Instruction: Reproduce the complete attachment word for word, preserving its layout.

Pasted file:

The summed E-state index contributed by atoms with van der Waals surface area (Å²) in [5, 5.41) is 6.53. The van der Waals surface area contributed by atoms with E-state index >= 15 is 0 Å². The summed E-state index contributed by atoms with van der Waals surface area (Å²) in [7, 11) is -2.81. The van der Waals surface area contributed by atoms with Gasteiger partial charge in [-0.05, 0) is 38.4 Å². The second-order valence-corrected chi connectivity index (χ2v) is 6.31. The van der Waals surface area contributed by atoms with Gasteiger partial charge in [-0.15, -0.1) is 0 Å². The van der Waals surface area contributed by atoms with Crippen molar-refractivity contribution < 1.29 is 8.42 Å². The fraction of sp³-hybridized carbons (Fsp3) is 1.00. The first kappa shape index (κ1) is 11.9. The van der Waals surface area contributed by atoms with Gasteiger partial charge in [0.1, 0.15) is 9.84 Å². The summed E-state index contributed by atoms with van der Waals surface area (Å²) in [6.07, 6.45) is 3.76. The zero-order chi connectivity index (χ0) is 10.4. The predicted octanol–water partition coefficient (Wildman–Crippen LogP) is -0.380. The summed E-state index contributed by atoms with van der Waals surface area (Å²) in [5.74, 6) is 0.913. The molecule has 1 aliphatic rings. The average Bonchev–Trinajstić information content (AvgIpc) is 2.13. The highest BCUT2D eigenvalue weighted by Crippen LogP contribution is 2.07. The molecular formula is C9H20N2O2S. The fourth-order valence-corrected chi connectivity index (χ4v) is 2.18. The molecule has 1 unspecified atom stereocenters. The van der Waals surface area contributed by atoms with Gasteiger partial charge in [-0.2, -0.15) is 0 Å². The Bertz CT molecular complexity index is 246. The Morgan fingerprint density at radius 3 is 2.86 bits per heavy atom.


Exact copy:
The summed E-state index contributed by atoms with van der Waals surface area (Å²) in [5, 5.41) is 6.53. The van der Waals surface area contributed by atoms with E-state index >= 15 is 0 Å². The summed E-state index contributed by atoms with van der Waals surface area (Å²) in [7, 11) is -2.81. The van der Waals surface area contributed by atoms with Gasteiger partial charge in [-0.05, 0) is 38.4 Å². The second-order valence-corrected chi connectivity index (χ2v) is 6.31. The van der Waals surface area contributed by atoms with Gasteiger partial charge in [-0.15, -0.1) is 0 Å². The van der Waals surface area contributed by atoms with Crippen molar-refractivity contribution < 1.29 is 8.42 Å². The fraction of sp³-hybridized carbons (Fsp3) is 1.00. The first kappa shape index (κ1) is 11.9. The van der Waals surface area contributed by atoms with Gasteiger partial charge in [0.1, 0.15) is 9.84 Å². The summed E-state index contributed by atoms with van der Waals surface area (Å²) in [6.07, 6.45) is 3.76. The zero-order chi connectivity index (χ0) is 10.4. The predicted octanol–water partition coefficient (Wildman–Crippen LogP) is -0.380. The summed E-state index contributed by atoms with van der Waals surface area (Å²) in [5.74, 6) is 0.913. The molecule has 1 aliphatic rings. The average Bonchev–Trinajstić information content (AvgIpc) is 2.13. The highest BCUT2D eigenvalue weighted by Crippen LogP contribution is 2.07. The molecular formula is C9H20N2O2S. The fourth-order valence-corrected chi connectivity index (χ4v) is 2.18. The molecule has 1 unspecified atom stereocenters. The van der Waals surface area contributed by atoms with Gasteiger partial charge in [-0.2, -0.15) is 0 Å². The Bertz CT molecular complexity index is 246. The Morgan fingerprint density at radius 3 is 2.86 bits per heavy atom.